In normal times, heads of information technology have challenging jobs. During the past few years of abnormal times, these CIOs, or Chief Information Officers, have faced even greater challenges than usual.
That led the Pittsburgh Technology Council to nickname 2023’s CIO of the Year Awards “Mission Possible,” to show the backdrop against which they have operated recently and how well they have succeeded.
After Covid hit, some companies faced wrenching changes in their markets. Retailers, including VSP Vision, needed to find new ways to serve their customers — and that meant relying on IT for new techniques.
Kathleen Lovett, VSP’s CIO, proudly points out how her team created a geographic routing solution to deliver orders expeditiously. They also worked on how to serve “healthcare deserts” where customers have difficulty acquiring any type of healthcare services.
Universities act like cities
For those in higher education, where, according to Paul Allison, CIO of Pennsylvania Western University (PennWest), serving a campus is like serving a small city — the challenges can be daunting.
He and Tony Krance, chief information security officer (CISO) of Seton Hill University, describe the environment as serving both business needs and serving customers who bring other aspects of their lives into the IT environment in a broader way than if they were in private sector companies.
“We have IT stuff that just comes out of the walls,” Krance says.
Most people will recognize typical devices including smart phones and tablets, Amazon Fire Sticks and smart plugs; he also points out more unusual devices that are part of the organization-wide IT infrastructure that he needs to protect.
“There’s a lamp that students bring that connects to the Internet where they can touch it to let their parents know that they’re thinking about them,” says Krance.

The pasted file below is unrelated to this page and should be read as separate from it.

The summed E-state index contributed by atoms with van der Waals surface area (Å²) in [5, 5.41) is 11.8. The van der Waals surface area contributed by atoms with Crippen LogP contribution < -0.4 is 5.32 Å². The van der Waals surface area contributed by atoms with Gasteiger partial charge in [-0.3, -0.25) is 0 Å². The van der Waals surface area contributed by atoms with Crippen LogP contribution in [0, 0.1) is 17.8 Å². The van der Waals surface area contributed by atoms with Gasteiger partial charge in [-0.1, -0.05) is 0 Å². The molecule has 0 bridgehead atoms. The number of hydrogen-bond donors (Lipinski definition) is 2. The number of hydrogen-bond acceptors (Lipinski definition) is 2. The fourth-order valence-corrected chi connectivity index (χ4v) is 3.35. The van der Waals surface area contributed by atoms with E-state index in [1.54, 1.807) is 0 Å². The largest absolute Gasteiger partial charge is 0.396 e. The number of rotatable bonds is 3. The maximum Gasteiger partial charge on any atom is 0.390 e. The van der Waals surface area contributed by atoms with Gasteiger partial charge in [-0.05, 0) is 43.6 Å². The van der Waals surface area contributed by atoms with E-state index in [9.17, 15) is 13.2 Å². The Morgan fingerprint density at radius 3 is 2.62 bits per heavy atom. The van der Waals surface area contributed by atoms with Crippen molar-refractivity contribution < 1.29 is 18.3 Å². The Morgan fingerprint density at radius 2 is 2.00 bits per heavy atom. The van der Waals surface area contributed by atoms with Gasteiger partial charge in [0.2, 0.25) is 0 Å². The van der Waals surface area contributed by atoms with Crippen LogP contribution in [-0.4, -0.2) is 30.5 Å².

At PennWest, Allison had the additional challenge of merging three universities (California University of PA, Clarion University and Edinboro University) into one entity as part of the consolidation of the Pennsylvania State System of Higher Education. Most CIOs would consider that a career defining achievement without the additional challenges of the past few years.
Separating the finalists from the field
While the finalists for CIO of the Year are all tenured — requiring at least 12 months in their positions to be nominated — and all work on technology, they are in organizations of all sizes spanning a range of industries including manufacturing, financial, services and nonprofits. And they all say they are resource constrained — even those at the largest companies.
The 2023 CIO of the Year Awards were presented on April 12 at the Westin Convention Center in Downtown Pittsburgh. According to Allison Kaharick, who has run the Pittsburgh Technology Council’s CIO of the Year Awards for the past four years, the finalists are judged by peers — chosen by members of CIO, CISO and IT manager groups.